I begged for it not to be my Ariel inspired stripper. My head rotated to find my fantasy destroyed as she led her family of six in an acapella version of “The Lion Sleeps Tonight”. Even the dad got into the rolling baseline of the tune. I don’t know what was worse: that the family prepared their whole life for this performance or that I used to identify with that idyllic clan only days prior. I downgraded the woman, who I previously wanted to slather in dollar bills, to just another customer of the forced family fun machine.
My wife made eye contact with me as she mouthed, “It’s their first day”. Her deadpan comment united us again on a deeper level. It was the first time on Disney property when we connected in a meaningful way. Then reality set in that we still had to endure a final day in happy prison.
UPDATE (4/12/17): After Disney received this letter, I was contacted by a Jessica, a Disney rep, who was very attentive and discussed with me the finer points of my letter. She offered me 5, 3-day Disney tickets, free of charge, that do not expire until 2037. Initially I refused, but she insisted I take them in case I changed my mind about returning. Please keep in mind that Disney really does care about making its customers happy.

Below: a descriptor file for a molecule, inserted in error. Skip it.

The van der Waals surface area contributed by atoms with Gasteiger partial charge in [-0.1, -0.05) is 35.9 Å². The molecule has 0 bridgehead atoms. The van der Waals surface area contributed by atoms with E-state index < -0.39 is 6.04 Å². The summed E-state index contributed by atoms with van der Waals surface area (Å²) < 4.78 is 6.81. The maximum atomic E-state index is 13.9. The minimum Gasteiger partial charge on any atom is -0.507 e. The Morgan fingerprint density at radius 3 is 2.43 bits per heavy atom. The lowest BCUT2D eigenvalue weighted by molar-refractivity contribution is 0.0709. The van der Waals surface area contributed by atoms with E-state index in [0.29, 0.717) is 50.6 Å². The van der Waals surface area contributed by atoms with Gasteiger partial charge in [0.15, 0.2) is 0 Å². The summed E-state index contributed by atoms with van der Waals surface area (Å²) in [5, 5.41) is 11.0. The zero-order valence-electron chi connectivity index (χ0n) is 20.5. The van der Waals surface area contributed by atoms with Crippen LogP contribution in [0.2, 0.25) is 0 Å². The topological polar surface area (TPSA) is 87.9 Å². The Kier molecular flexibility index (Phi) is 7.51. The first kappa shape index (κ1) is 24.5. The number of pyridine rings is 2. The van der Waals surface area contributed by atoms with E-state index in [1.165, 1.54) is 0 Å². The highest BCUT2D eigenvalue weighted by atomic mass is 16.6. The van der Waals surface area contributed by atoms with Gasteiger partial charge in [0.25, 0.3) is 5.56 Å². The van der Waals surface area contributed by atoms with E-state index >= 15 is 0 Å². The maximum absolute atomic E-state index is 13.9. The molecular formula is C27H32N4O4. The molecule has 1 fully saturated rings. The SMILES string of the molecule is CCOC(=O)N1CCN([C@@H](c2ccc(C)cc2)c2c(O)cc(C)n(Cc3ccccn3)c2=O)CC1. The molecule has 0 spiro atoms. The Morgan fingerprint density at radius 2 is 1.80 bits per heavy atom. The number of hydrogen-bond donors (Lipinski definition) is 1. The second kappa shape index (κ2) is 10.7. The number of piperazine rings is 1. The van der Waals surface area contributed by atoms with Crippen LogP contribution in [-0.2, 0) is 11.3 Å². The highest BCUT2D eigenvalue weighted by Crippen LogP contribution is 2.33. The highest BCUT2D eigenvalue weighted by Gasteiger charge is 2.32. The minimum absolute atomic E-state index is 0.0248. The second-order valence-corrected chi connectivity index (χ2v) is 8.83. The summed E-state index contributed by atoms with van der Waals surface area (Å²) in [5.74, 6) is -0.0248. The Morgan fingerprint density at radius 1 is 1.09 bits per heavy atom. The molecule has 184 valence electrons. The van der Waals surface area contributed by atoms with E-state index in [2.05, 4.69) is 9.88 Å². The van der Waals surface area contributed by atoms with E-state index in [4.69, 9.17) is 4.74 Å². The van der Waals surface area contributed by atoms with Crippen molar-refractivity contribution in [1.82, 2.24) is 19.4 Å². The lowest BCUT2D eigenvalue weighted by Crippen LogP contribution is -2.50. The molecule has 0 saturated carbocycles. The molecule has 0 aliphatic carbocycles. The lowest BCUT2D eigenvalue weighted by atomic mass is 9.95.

Back when men worked for scale and magazines still allowed ads with the Marlboro Man, my father used to regularly take me to “Kathy’s Bar” at Damen and Lawrence. I was only four, but I realized that this working man’s bar would be my Friday nights of the future if I didn’t graduate from eighth grade.
After a long day at preschool, I was at Kathy’s throwing back a Coke and snacking on peanuts. A commotion arose from some of the regulars by the pool table. Two ironworkers came to the forefront of the group and squared off in the center of the bar. The intensity of their slurred speech and violent finger pointing told me this was not an argument over the Cubs game.
I knew this wasn’t normal bar behavior and I looked to my father for how to respond to this potentially life threatening situation. My father abruptly turned his chair. He was now in the perfect position to watch the throw down. I was so close to the action, the spittle could land on me. I kept glancing back at my dad for clues to run out of the bar for our safety, but my father was ordering another beer from the waitress as if he was sitting ringside at the Spinks-Holmes fight.